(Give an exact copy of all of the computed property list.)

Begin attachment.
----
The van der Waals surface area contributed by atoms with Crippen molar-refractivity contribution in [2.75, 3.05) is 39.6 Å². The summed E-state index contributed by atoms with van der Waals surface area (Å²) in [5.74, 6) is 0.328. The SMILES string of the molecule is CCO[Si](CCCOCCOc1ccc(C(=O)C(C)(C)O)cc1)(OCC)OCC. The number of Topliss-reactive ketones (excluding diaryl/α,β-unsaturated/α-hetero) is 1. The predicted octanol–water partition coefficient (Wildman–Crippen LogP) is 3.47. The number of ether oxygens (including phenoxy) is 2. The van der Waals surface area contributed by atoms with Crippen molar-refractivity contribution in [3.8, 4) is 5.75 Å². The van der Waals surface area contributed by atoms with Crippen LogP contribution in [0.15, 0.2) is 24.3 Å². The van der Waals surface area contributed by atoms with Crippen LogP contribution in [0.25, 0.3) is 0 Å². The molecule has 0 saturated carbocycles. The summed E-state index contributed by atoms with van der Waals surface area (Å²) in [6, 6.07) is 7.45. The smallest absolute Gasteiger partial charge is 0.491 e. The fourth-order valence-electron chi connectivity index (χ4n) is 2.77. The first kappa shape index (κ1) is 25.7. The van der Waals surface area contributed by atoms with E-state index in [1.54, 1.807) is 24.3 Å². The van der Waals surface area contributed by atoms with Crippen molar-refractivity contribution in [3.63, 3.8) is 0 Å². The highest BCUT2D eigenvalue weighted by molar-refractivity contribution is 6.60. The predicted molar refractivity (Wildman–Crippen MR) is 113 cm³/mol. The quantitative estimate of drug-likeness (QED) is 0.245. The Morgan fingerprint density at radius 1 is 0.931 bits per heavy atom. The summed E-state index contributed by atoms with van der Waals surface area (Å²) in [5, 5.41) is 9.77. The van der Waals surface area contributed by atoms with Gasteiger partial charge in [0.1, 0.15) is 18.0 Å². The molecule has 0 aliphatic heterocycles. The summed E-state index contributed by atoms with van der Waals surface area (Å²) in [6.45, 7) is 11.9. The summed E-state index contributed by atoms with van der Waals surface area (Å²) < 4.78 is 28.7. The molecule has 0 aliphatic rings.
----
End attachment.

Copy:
The van der Waals surface area contributed by atoms with Crippen molar-refractivity contribution in [2.75, 3.05) is 39.6 Å². The summed E-state index contributed by atoms with van der Waals surface area (Å²) in [5.74, 6) is 0.328. The SMILES string of the molecule is CCO[Si](CCCOCCOc1ccc(C(=O)C(C)(C)O)cc1)(OCC)OCC. The number of Topliss-reactive ketones (excluding diaryl/α,β-unsaturated/α-hetero) is 1. The predicted octanol–water partition coefficient (Wildman–Crippen LogP) is 3.47. The number of ether oxygens (including phenoxy) is 2. The van der Waals surface area contributed by atoms with Crippen molar-refractivity contribution in [3.8, 4) is 5.75 Å². The van der Waals surface area contributed by atoms with Crippen LogP contribution in [0.15, 0.2) is 24.3 Å². The van der Waals surface area contributed by atoms with Crippen LogP contribution in [0.25, 0.3) is 0 Å². The molecule has 0 saturated carbocycles. The summed E-state index contributed by atoms with van der Waals surface area (Å²) in [6, 6.07) is 7.45. The smallest absolute Gasteiger partial charge is 0.491 e. The fourth-order valence-electron chi connectivity index (χ4n) is 2.77. The first kappa shape index (κ1) is 25.7. The van der Waals surface area contributed by atoms with E-state index in [1.54, 1.807) is 24.3 Å². The van der Waals surface area contributed by atoms with Crippen molar-refractivity contribution in [3.63, 3.8) is 0 Å². The highest BCUT2D eigenvalue weighted by molar-refractivity contribution is 6.60. The predicted molar refractivity (Wildman–Crippen MR) is 113 cm³/mol. The quantitative estimate of drug-likeness (QED) is 0.245. The Morgan fingerprint density at radius 1 is 0.931 bits per heavy atom. The summed E-state index contributed by atoms with van der Waals surface area (Å²) in [5, 5.41) is 9.77. The van der Waals surface area contributed by atoms with Gasteiger partial charge in [0.1, 0.15) is 18.0 Å². The molecule has 0 aliphatic heterocycles. The summed E-state index contributed by atoms with van der Waals surface area (Å²) in [6.45, 7) is 11.9. The summed E-state index contributed by atoms with van der Waals surface area (Å²) < 4.78 is 28.7. The molecule has 0 aliphatic rings.